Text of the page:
India Uninterrupted: The Intoxicating South

2nd Jan 2013
Photo of India Uninterrupted: The Intoxicating South 1/4 by Denis
Cudley Beach
Photo of India Uninterrupted: The Intoxicating South 2/4 by Denis
Photo of India Uninterrupted: The Intoxicating South 3/4 by Denis
Baga Beach
Photo of India Uninterrupted: The Intoxicating South 4/4 by Denis

South India

After quite a long trip on the train, we finally reached Gokarna in Karnataka. By ‘we’, I mean me, Greg, his girlfriend and his 18 year old brother who came over for his winter holidays and was eager to show us that he can smoke cigarettes one after another, but refused to eat Indian food, because he once went to Sri Lanka with his parents and already tried it all and is not such a fan.

We were going to meet our friends who came there before the New Years. Oh yeah, by the way, if you are going to a popular destination in peak season, do book your tickets in advance. Me and Greg’s brother were not so organized and we ended up on the waiting list, so we had to share two berths among the four of us, but because we befriended two Nepali diplomats who were travelling with us in the same compartment, the conductor only checked Gregg’s and his girlfriend’s tickets, but not ours. Later we even got the money back for the tickets, however on the way back we had to tip the conductor to be able to spend the night in comfort of the first class coach.

We went to Cudley beach, which is practically a paradise with amazing food, great beaches and lots of friendly hippies who discuss teleportation and Alan Watts in the cafes while sipping on cardamom tea. We checked in a beach shack without pre-booking, it took us half an hour to pick what we wanted. The village next to the beach is one of the sacred places in India, and is very interesting to explore, but there is a ban on alcohol and after a week of idyllic beach holidays, we decided to get some dancing in the neighboring Goa. Without relying on the Internet, we picked a 2002 version of the Lonely Planet guide, hired a taxi and drove off to Vagathor that according to the promises was going to be quite the quintessential Goan experience with beach parties, a mixed international crowd and everything else. My hopes were up.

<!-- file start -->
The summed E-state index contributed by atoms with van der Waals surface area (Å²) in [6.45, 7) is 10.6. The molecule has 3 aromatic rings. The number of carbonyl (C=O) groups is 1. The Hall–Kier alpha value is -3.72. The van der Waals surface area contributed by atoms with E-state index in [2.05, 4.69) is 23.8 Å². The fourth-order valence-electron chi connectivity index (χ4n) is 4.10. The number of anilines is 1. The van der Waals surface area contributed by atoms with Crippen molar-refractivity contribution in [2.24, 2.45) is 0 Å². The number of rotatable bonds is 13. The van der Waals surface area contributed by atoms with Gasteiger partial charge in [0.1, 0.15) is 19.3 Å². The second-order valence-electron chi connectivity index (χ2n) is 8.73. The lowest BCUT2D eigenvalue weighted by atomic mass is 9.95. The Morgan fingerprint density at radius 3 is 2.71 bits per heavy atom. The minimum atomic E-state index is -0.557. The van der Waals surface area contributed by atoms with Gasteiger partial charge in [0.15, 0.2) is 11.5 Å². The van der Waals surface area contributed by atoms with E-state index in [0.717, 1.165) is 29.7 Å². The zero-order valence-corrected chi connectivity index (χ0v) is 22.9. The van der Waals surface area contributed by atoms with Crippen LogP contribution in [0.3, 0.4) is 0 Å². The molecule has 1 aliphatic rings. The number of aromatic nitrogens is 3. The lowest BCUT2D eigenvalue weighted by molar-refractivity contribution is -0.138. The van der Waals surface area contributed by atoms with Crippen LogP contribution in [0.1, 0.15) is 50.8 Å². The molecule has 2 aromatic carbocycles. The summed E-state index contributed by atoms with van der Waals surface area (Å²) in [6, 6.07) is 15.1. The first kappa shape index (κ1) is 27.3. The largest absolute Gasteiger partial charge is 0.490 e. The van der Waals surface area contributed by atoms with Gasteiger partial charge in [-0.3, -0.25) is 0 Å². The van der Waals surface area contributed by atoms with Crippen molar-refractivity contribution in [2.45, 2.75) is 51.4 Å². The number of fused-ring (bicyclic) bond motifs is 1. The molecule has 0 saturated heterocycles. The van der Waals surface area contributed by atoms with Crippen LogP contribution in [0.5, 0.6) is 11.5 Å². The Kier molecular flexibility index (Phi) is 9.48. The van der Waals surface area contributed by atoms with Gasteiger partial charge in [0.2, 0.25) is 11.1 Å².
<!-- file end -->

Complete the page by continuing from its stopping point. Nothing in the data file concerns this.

When we arrived, hoping to get a beach shack similar to Gokarna’s, the first thing we saw was a proud Russian flag waving along the beach. It turned out that this resort is no longer what it was before and is now occupied by Russian tourists from industrious Siberian cities. These rough guys covered in I-was-shit-faced-when-I-did-it kind of tattoos, high on whatever Goa has to offer, crawled along the beach drinking tropical cocktails and getting sunburned. Meanwhile the girls in mini bikinis, which believe me, did show too much, were walking along the beach, enjoying the sun and whistles with comments coming from young Indian guys.  They arrived at the beach in huge groups of loud dog-scaring motorcycles, with the intention to enjoy this rather obscure and exotic fashion show. We had a couple of cocktails to take off the stress, ate some pretty bad momos with ants crawling all over them and after an hour of debates and trip-advisor searches we left for Baga beach to the sounds of two dogs fighting. We made about 30 phone calls and in the end we were very lucky to find something, so here you need to book the accommodation in advance.

Well, Baga beach is rather expensive and there are no beach parties anymore. The beach is filled by Indian men in their 40s in shorts and t-shirts splashing water on each other literally 2, maximum 3 meters away from the shore and having a great time. We managed to find a really good hostel run by very nice people (Goan Christians) and had an amazing time. We also went on one of the tours to the spices plantation, waterfall, and saw some cultural sights.